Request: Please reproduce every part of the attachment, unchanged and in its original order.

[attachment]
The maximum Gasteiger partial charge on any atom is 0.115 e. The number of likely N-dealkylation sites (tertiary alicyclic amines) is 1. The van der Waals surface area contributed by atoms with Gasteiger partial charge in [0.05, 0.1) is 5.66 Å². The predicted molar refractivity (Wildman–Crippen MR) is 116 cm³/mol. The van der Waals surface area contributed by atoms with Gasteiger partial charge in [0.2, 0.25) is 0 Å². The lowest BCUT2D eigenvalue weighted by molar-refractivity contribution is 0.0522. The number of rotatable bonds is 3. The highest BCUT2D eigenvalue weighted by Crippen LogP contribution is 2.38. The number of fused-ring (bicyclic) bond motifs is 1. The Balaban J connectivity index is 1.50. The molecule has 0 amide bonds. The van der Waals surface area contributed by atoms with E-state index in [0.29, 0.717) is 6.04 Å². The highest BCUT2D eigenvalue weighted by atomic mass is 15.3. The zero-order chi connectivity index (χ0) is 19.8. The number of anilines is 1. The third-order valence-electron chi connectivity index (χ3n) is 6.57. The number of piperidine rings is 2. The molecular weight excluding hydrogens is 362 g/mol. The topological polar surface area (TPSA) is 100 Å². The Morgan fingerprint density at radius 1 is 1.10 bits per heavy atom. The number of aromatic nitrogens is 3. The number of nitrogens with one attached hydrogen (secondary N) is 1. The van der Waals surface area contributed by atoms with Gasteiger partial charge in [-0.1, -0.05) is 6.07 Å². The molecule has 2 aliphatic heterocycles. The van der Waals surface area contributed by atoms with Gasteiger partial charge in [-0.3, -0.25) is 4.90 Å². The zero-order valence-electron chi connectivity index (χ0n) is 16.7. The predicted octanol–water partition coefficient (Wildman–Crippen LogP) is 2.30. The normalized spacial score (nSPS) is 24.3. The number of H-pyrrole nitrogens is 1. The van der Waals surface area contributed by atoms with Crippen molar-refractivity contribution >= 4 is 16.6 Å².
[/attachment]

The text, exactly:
The maximum Gasteiger partial charge on any atom is 0.115 e. The number of likely N-dealkylation sites (tertiary alicyclic amines) is 1. The van der Waals surface area contributed by atoms with Gasteiger partial charge in [0.05, 0.1) is 5.66 Å². The predicted molar refractivity (Wildman–Crippen MR) is 116 cm³/mol. The van der Waals surface area contributed by atoms with Gasteiger partial charge in [0.2, 0.25) is 0 Å². The lowest BCUT2D eigenvalue weighted by molar-refractivity contribution is 0.0522. The number of rotatable bonds is 3. The highest BCUT2D eigenvalue weighted by Crippen LogP contribution is 2.38. The number of fused-ring (bicyclic) bond motifs is 1. The Balaban J connectivity index is 1.50. The molecule has 0 amide bonds. The van der Waals surface area contributed by atoms with E-state index in [0.29, 0.717) is 6.04 Å². The highest BCUT2D eigenvalue weighted by atomic mass is 15.3. The zero-order chi connectivity index (χ0) is 19.8. The number of anilines is 1. The third-order valence-electron chi connectivity index (χ3n) is 6.57. The number of piperidine rings is 2. The molecular weight excluding hydrogens is 362 g/mol. The topological polar surface area (TPSA) is 100 Å². The Morgan fingerprint density at radius 1 is 1.10 bits per heavy atom. The number of aromatic nitrogens is 3. The number of nitrogens with one attached hydrogen (secondary N) is 1. The van der Waals surface area contributed by atoms with Gasteiger partial charge in [-0.1, -0.05) is 6.07 Å². The molecule has 2 aliphatic heterocycles. The van der Waals surface area contributed by atoms with Gasteiger partial charge in [-0.3, -0.25) is 4.90 Å². The zero-order valence-electron chi connectivity index (χ0n) is 16.7. The predicted octanol–water partition coefficient (Wildman–Crippen LogP) is 2.30. The normalized spacial score (nSPS) is 24.3. The number of H-pyrrole nitrogens is 1. The van der Waals surface area contributed by atoms with Crippen molar-refractivity contribution >= 4 is 16.6 Å².